This Frederick Douglas person is clearly a “right wing extremist” he is most likely against Gun Control (he was – the KKK and other Social Justice groups were working for Gun Control in the South in his life time, so hat black people could not defend themselves – black people being the “tool of northern industrial capitalists – and Jews”) and may even be a Republican!

    Governor Bilbo of Mississippi (early 20th century) did not like the memory of Frederick Douglas (long dead by then) – as Mr Douglas was an enemy of Social Justice and Progressive Government (he was a tool of northern industrial capitalists – and…. well you know the rest).

    As for Freedom of Speech – it only applies to PROGRESSIVE speech, if speech is not in accord with Social Justice, it is “Hate Speech” and must be punished.

    Virtually every modern Democrat would agree with banning “Hate Speech” – the entire council of San Antonio (the city of the Alamo!) voted that to call the Chinese Virus the Chinese Virus was “Hate Speech”.

    Democrats in the past did not believe in Freedom of Speech either – their KKK Social Justice supporters in the 1870s destroyed every newspaper in the South that stood up for things they did not like – they just burned the offices and smashed up the printing presses.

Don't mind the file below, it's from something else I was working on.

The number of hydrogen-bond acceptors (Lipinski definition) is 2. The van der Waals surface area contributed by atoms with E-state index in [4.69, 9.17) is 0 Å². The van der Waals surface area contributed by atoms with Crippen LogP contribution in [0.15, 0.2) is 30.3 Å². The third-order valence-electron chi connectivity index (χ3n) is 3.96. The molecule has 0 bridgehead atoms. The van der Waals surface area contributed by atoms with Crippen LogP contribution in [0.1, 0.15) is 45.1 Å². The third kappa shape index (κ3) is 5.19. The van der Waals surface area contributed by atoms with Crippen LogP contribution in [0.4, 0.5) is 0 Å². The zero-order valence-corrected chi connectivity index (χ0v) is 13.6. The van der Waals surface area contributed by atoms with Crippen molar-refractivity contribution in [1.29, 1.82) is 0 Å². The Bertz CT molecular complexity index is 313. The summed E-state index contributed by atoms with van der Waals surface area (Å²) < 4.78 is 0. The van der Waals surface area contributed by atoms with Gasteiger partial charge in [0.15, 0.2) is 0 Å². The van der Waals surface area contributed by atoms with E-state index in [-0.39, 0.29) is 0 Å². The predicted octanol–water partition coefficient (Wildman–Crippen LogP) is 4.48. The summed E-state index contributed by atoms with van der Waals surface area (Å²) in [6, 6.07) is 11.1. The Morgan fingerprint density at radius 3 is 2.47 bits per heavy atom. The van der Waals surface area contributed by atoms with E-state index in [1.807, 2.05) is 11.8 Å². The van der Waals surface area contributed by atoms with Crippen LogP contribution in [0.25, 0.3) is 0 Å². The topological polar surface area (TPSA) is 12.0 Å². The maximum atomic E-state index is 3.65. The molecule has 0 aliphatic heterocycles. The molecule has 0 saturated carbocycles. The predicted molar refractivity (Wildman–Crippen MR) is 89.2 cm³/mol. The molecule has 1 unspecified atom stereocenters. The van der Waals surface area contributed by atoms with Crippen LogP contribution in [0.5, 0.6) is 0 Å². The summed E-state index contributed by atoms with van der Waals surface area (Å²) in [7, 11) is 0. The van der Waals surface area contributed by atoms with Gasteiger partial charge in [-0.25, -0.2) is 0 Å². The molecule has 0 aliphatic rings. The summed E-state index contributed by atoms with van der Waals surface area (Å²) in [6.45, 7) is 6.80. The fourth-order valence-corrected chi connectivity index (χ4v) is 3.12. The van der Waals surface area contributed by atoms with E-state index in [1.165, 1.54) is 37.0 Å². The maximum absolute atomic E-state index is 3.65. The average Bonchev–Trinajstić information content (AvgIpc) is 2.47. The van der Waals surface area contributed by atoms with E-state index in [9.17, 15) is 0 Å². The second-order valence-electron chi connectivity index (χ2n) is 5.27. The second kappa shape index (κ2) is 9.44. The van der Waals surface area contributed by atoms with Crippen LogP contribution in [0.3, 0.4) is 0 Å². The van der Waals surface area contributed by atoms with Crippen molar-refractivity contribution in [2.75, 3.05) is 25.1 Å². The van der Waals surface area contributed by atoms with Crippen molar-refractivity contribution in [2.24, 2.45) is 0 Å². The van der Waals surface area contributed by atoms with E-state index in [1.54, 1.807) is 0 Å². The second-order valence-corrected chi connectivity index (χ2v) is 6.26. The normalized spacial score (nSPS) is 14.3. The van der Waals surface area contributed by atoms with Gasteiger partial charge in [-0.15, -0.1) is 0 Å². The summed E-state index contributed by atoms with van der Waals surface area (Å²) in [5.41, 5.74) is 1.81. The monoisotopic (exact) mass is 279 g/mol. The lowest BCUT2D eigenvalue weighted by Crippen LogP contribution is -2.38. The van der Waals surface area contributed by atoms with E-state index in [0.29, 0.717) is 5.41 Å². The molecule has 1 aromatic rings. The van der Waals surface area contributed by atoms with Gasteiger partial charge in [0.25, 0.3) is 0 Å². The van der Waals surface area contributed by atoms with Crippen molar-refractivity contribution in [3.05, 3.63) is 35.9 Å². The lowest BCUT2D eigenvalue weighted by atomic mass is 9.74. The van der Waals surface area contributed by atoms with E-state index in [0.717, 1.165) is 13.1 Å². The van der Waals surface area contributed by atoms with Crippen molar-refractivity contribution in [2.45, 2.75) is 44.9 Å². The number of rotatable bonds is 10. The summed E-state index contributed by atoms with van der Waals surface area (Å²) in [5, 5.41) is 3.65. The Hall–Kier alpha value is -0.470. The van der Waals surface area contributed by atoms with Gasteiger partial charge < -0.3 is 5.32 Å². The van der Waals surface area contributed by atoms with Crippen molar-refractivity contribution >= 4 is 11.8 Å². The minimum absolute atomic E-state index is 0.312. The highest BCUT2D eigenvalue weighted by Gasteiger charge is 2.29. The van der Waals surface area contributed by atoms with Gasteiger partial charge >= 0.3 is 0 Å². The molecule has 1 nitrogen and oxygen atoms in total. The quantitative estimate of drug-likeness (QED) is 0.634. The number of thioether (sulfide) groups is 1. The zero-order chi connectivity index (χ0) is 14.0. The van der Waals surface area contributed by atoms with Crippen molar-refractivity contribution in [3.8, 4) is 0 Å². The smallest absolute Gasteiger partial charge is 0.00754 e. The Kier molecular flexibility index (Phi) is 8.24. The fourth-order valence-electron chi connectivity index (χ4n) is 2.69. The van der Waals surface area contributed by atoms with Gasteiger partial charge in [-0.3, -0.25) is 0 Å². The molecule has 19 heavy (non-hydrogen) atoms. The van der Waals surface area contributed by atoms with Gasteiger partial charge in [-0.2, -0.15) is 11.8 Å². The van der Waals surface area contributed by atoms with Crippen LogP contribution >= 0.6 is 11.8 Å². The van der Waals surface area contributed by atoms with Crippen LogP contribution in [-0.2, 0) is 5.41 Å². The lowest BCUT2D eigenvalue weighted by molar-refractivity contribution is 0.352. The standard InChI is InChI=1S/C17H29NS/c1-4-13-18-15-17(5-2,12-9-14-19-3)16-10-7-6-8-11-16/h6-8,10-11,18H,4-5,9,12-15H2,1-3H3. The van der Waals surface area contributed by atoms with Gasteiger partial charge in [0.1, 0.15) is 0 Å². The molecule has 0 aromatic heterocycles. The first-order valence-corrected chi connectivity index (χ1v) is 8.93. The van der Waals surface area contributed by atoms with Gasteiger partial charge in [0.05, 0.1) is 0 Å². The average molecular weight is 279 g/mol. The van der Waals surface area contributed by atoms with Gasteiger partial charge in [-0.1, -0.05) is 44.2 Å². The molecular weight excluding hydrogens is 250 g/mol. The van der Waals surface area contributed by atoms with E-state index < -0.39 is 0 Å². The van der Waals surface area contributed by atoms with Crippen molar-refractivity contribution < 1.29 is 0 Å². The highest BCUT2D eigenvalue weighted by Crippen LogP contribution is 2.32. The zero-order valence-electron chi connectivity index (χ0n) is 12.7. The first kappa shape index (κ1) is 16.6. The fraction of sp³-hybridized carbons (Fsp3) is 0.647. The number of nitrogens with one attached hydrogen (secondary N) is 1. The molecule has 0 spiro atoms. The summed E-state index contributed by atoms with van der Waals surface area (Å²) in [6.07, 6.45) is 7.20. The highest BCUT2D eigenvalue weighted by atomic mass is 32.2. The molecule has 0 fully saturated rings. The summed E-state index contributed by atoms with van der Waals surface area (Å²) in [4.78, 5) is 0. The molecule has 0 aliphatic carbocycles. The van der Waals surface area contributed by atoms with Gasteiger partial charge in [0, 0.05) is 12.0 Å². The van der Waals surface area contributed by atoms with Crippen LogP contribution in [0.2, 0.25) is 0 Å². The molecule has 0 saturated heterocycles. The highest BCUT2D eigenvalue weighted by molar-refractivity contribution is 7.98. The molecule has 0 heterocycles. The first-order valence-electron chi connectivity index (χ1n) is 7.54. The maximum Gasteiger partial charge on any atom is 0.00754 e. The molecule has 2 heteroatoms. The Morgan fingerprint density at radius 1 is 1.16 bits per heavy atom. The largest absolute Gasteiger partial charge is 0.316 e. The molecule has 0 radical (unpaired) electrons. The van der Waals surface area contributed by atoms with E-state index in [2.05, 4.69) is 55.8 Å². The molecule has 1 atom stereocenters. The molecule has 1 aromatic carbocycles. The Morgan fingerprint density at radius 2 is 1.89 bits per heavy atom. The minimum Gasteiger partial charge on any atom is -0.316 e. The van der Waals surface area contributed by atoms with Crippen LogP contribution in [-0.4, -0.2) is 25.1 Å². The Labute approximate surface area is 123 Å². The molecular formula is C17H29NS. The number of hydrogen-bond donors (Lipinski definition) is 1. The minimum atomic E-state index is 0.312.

Before the Civil War Democrat Southern State GOVERNMENTS did this job – forbidding any newspaper or public meeting that supported ideas they opposed.

    Rothbardian fools please note.

    If you do not believe me Rothbardians – then ask some really old “Rednecks” in Eastern Tennessee or in some back-of-beyond counties of Kentucky.

    These people do not vote the way you think they do – and they NEVER DID.

  • Rich Rostrom

    I note that censorship of the press is often executed by attacking readers – by criminalizing possession of forbidden texts.

  • Lord T

    A lot more than double wrong as a single eloquent speaker can convince hundreds of listeners. It is that multiplier that make a clamp down desirable.